If you look up the word winner in a dictionary Shannon Higgins-Cirovski might be one of the definitions.
Higgins-Cirovski could be defined as a person possessing every quality of a winner. Those qualities include the desire to be victorious, the will to achieve, the ambition to accomplish, the wish to be successful and the ability to triumph over every obstacle in one's path.
Higgins-Cirovski, though, is much more than just a definition. She is the epitome of someone who strives to be a winner in every facet of his or her life.
In the fall of 2002, Higgins-Cirovski was recognized as the ultimate winner as she was inducted into the National Soccer Hall of Fame in Oneonta, N.Y., on October 14, 2002. She was just the third woman and is the youngest person ever to be inducted into the Hall of Fame.
The former head coach of the U.S. U-18 women's team and former head coach at George Washington University, Higgins-Cirovski was named head coach of the Maryland women's soccer program on Jan. 13, 1999. She joined her husband, Sasho, on the Maryland athletic staff. Sasho Cirovski has been the men's soccer coach since 1993.
She turned in her finest coaching job in 2004. With a roster depleted due to various injuries, she guided the Terps to the NCAA Tournament's Sweet 16. Of Maryland's nine victories, three were over Top 10 teams, including a 1-0 upset over No. 2 seed Penn State in State College, Pa., snapping the Nittany Lions' 39-game home winning streak.
Higgins-Cirovski guided the Terps to a 11-8-2 record in 2003 and another berth in the NCAA tournament. Along the way, Maryland defeated four teams ranked in the Top 25.
The year of 2002 was a storybook one for Higgins-Cirovski. She gave birth to her third daughter, Ellie Summer; won her 100th career game as a coach at Rutgers on Sept. 6; was inducted into the National Soccer Hall of Fame; and was named the ACC Coach of the Year for the second time in four years. Overall, it was Higgins-Cirovski's fourth conference coach of the year honor in her 11 seasons as a head coach.
On the field, Maryland posted a 13-8-1 record, for its most wins since 1996. The total also equalled Higgins-Cirovski's single-season win mark as a coach, originally set in her final year at George Washington (13-6-2 in 1997).
The Terps advanced to the NCAA Tournament for the seventh time in eight years -- three of those under Higgins-Cirovski. Maryland defeated American in the first round and fell to eventual College Cup Semifinalist Penn State in the second round in a rain-soaked contest.
The Terps had their first-ever positive result against the storied North Carolina women's soccer program -- which Higgins-Cirovski helped build. Maryland tied UNC, 1-1 on Nov. 1. In tying the No. 2 Heels, the Terps also picked up their best-ever result against a team ranked in the top two in the nation.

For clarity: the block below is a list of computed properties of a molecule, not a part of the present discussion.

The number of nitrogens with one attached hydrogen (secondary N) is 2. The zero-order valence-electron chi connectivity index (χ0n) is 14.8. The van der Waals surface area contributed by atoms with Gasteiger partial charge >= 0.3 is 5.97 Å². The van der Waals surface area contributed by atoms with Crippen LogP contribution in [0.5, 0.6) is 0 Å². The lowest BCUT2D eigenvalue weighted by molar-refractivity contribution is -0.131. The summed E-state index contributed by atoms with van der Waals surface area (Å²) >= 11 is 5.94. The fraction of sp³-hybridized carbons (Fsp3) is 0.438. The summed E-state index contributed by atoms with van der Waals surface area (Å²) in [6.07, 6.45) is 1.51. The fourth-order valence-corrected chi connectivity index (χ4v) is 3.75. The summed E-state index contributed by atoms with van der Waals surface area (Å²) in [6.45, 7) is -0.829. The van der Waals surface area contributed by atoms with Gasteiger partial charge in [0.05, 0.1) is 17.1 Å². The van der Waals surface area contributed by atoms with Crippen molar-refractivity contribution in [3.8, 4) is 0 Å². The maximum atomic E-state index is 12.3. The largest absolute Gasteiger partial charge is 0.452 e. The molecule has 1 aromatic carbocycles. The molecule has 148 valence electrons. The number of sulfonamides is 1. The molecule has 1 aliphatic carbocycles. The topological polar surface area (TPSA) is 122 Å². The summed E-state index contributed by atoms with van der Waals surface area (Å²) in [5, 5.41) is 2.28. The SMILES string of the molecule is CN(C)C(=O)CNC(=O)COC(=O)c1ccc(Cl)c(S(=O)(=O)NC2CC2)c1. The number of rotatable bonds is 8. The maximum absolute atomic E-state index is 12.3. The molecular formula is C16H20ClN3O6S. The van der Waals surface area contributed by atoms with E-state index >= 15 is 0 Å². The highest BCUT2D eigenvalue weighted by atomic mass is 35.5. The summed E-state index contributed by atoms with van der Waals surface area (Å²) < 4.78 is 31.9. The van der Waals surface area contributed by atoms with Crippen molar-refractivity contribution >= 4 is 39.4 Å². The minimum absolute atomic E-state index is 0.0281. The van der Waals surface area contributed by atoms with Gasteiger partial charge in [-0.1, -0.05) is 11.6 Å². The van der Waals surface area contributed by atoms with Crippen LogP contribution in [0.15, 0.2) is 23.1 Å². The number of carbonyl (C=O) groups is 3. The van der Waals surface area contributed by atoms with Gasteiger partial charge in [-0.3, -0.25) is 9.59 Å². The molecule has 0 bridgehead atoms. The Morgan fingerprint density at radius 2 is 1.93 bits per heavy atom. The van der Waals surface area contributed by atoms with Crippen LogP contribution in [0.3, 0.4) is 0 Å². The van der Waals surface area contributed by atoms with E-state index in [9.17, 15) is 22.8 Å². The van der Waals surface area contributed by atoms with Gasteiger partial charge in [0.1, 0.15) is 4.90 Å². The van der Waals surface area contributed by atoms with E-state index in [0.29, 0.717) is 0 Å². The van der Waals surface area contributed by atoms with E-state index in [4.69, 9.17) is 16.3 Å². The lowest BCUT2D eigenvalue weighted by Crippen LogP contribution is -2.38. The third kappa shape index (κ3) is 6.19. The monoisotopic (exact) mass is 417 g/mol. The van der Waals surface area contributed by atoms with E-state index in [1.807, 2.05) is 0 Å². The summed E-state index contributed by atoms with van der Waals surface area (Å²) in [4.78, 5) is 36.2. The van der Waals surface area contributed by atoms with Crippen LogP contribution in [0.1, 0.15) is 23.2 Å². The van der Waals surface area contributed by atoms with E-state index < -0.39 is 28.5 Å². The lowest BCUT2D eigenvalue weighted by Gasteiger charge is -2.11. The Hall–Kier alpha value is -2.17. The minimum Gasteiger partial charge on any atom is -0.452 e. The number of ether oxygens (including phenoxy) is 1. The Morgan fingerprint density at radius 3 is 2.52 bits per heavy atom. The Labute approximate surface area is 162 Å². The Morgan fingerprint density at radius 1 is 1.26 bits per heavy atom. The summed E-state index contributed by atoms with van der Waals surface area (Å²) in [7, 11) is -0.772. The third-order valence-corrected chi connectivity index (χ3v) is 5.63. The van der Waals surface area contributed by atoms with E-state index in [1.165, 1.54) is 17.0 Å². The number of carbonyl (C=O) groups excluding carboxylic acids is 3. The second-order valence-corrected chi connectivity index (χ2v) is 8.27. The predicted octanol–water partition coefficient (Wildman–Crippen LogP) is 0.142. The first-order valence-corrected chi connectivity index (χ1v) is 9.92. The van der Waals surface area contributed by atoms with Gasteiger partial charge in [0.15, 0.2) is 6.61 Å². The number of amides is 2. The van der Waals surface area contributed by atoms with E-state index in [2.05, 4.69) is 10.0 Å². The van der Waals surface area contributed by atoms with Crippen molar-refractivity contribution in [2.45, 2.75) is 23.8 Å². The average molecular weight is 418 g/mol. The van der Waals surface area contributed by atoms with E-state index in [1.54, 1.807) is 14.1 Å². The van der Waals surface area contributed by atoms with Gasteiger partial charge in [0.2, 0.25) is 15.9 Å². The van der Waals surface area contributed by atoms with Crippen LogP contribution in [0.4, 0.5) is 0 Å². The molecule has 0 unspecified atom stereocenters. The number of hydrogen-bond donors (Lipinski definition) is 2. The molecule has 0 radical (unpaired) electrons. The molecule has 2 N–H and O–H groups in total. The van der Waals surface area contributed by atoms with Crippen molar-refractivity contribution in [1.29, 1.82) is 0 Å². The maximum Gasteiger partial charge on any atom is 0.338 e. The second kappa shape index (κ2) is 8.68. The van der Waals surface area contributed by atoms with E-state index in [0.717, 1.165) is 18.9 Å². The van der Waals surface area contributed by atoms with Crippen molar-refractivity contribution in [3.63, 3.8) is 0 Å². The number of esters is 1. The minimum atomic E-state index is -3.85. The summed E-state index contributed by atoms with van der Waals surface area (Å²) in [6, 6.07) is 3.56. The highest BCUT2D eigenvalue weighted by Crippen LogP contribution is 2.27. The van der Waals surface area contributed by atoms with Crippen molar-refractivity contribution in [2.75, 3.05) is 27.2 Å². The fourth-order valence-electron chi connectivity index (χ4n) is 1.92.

Maryland racked up numerous individual honors under the coach. Mallory Mahar was named the Mid-Atlantic Region Freshman of the Year by Soccer Buzz as well as a Freshman All-American. Katie Ludwig was named to the All-ACC first team while Mahar and Kimmy Francis made the second team as freshmen.
Higgins-Cirovski's appointment five years ago created immediate impact for the Terrapins as she coached Maryland to its highest finish in ACC history, second place, with a conference record of 4-2-1 in 1999. She coached Maryland to eight wins in its final 11 games and the Terps advanced to the NCAA Tournament for the fifth consecutive year.
Maryland put up a valiant fight in the second round of the tournament against Penn State, but lost to the eventual 1999 College Cup semifinalist, 3-2.
She coached All-ACC first teamer and honorable mention All-American Emily Janss and Mid-Atlantic first-team performer Jackie Mynarski. Higgins-Cirovski built a team around a tough, hard-nosed defense led by Mid-Atlantic All-Freshman Team members Lindsay Givens and Carly Viher.
In 2000, Higgins-Cirovski brought in one of the nation's top recruiting classes including Baltimore Sun Player of the Year Jen Biscoe and Washington Post Player of the Year Audra Poulin.
She led Maryland to its first-ever win over a Top-5 team as Maryland upset No. 4 Penn State, 3-1, on Aug. 29, 2000. After the win, the Terps soared to No. 9 in the NSCAA coaches' poll, their highest ranking since 1997.
In 2001, Higgins-Cirovski led the Terps back to the NCAA Women's Soccer College Cup. Maryland finished 10-7-2 behind the solid defense of All-ACC selections Lindsay Givens at back and Ali Wolff at goalkeeper. Both players were also named to the NSCAA All Mid-Atlantic Region teams, along with leading-scorer midfielder Jen Biscoe.
She continues to build Maryland into a national power in a conference in which she is generally regarded as one of the pioneers of the women's game in the United States. At the end of 1999, she was named to Soccer America's Team of the Century, as one of the top 11 players to have impacted women's soccer in the 1900s. She was also honored by the ACC as one of the conference's all-time top players.